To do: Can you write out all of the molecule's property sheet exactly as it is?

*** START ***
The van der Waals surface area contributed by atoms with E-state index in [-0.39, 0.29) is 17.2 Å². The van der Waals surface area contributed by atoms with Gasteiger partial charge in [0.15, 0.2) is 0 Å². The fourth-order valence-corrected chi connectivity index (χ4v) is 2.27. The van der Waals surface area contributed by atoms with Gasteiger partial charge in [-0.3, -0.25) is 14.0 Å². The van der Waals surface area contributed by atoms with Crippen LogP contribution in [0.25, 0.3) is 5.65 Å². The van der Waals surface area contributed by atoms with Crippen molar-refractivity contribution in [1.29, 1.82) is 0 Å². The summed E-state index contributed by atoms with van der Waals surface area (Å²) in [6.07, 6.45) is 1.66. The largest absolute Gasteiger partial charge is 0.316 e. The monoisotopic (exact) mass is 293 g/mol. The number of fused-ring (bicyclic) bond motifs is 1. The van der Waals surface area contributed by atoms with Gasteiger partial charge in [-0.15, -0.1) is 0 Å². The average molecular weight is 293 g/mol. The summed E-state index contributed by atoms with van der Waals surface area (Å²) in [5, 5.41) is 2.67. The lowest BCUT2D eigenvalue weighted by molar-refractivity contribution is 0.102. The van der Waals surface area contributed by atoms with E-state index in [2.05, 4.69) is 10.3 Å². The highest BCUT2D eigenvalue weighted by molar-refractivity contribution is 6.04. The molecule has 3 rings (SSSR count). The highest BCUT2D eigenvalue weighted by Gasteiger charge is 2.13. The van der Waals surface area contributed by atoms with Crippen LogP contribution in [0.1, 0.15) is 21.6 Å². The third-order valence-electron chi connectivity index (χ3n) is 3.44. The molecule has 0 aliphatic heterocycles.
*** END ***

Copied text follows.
The van der Waals surface area contributed by atoms with E-state index in [-0.39, 0.29) is 17.2 Å². The van der Waals surface area contributed by atoms with Gasteiger partial charge in [0.15, 0.2) is 0 Å². The fourth-order valence-corrected chi connectivity index (χ4v) is 2.27. The van der Waals surface area contributed by atoms with Gasteiger partial charge in [-0.3, -0.25) is 14.0 Å². The van der Waals surface area contributed by atoms with Crippen LogP contribution in [0.25, 0.3) is 5.65 Å². The van der Waals surface area contributed by atoms with Crippen molar-refractivity contribution in [1.29, 1.82) is 0 Å². The summed E-state index contributed by atoms with van der Waals surface area (Å²) in [6.07, 6.45) is 1.66. The largest absolute Gasteiger partial charge is 0.316 e. The monoisotopic (exact) mass is 293 g/mol. The number of fused-ring (bicyclic) bond motifs is 1. The van der Waals surface area contributed by atoms with Gasteiger partial charge in [-0.15, -0.1) is 0 Å². The average molecular weight is 293 g/mol. The summed E-state index contributed by atoms with van der Waals surface area (Å²) in [5, 5.41) is 2.67. The lowest BCUT2D eigenvalue weighted by molar-refractivity contribution is 0.102. The van der Waals surface area contributed by atoms with E-state index in [2.05, 4.69) is 10.3 Å². The highest BCUT2D eigenvalue weighted by molar-refractivity contribution is 6.04. The molecule has 3 rings (SSSR count). The highest BCUT2D eigenvalue weighted by Gasteiger charge is 2.13. The van der Waals surface area contributed by atoms with Crippen LogP contribution in [0.1, 0.15) is 21.6 Å². The third-order valence-electron chi connectivity index (χ3n) is 3.44. The molecule has 0 aliphatic heterocycles.